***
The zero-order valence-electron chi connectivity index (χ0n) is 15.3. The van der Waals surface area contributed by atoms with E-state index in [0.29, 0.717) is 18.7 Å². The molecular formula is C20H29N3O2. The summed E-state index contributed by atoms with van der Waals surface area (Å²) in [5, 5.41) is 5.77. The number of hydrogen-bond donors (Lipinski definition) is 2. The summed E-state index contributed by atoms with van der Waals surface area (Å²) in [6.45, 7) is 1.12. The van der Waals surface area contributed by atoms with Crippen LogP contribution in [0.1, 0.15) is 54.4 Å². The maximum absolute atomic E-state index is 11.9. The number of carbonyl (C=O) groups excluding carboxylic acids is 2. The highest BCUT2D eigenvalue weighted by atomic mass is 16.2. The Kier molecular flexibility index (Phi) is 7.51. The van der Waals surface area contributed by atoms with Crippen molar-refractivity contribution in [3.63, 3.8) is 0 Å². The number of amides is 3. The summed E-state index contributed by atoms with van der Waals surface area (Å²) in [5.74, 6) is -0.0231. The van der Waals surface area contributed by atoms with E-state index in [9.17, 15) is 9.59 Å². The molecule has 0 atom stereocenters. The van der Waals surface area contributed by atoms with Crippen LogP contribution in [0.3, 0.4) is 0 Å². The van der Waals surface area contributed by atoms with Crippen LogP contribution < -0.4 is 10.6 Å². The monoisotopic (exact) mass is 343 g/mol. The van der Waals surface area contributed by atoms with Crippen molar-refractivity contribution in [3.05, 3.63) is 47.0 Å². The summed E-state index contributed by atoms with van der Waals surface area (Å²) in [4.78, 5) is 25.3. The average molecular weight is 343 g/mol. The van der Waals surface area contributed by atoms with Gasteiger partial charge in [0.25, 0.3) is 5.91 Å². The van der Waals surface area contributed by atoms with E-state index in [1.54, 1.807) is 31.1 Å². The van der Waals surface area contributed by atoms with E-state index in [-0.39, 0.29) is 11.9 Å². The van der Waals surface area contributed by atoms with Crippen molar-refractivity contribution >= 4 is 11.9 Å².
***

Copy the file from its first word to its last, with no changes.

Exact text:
The zero-order valence-electron chi connectivity index (χ0n) is 15.3. The van der Waals surface area contributed by atoms with E-state index in [0.29, 0.717) is 18.7 Å². The molecular formula is C20H29N3O2. The summed E-state index contributed by atoms with van der Waals surface area (Å²) in [5, 5.41) is 5.77. The number of hydrogen-bond donors (Lipinski definition) is 2. The summed E-state index contributed by atoms with van der Waals surface area (Å²) in [6.45, 7) is 1.12. The van der Waals surface area contributed by atoms with Crippen LogP contribution in [0.1, 0.15) is 54.4 Å². The maximum absolute atomic E-state index is 11.9. The number of carbonyl (C=O) groups excluding carboxylic acids is 2. The highest BCUT2D eigenvalue weighted by atomic mass is 16.2. The Kier molecular flexibility index (Phi) is 7.51. The van der Waals surface area contributed by atoms with Crippen molar-refractivity contribution in [3.63, 3.8) is 0 Å². The number of amides is 3. The summed E-state index contributed by atoms with van der Waals surface area (Å²) in [5.74, 6) is -0.0231. The van der Waals surface area contributed by atoms with E-state index in [9.17, 15) is 9.59 Å². The molecule has 0 atom stereocenters. The van der Waals surface area contributed by atoms with Crippen LogP contribution in [0.3, 0.4) is 0 Å². The van der Waals surface area contributed by atoms with Crippen LogP contribution < -0.4 is 10.6 Å². The monoisotopic (exact) mass is 343 g/mol. The van der Waals surface area contributed by atoms with Crippen molar-refractivity contribution in [3.05, 3.63) is 47.0 Å². The summed E-state index contributed by atoms with van der Waals surface area (Å²) in [4.78, 5) is 25.3. The average molecular weight is 343 g/mol. The van der Waals surface area contributed by atoms with Gasteiger partial charge in [0.25, 0.3) is 5.91 Å². The van der Waals surface area contributed by atoms with E-state index in [1.54, 1.807) is 31.1 Å². The van der Waals surface area contributed by atoms with E-state index in [-0.39, 0.29) is 11.9 Å². The van der Waals surface area contributed by atoms with Crippen molar-refractivity contribution >= 4 is 11.9 Å².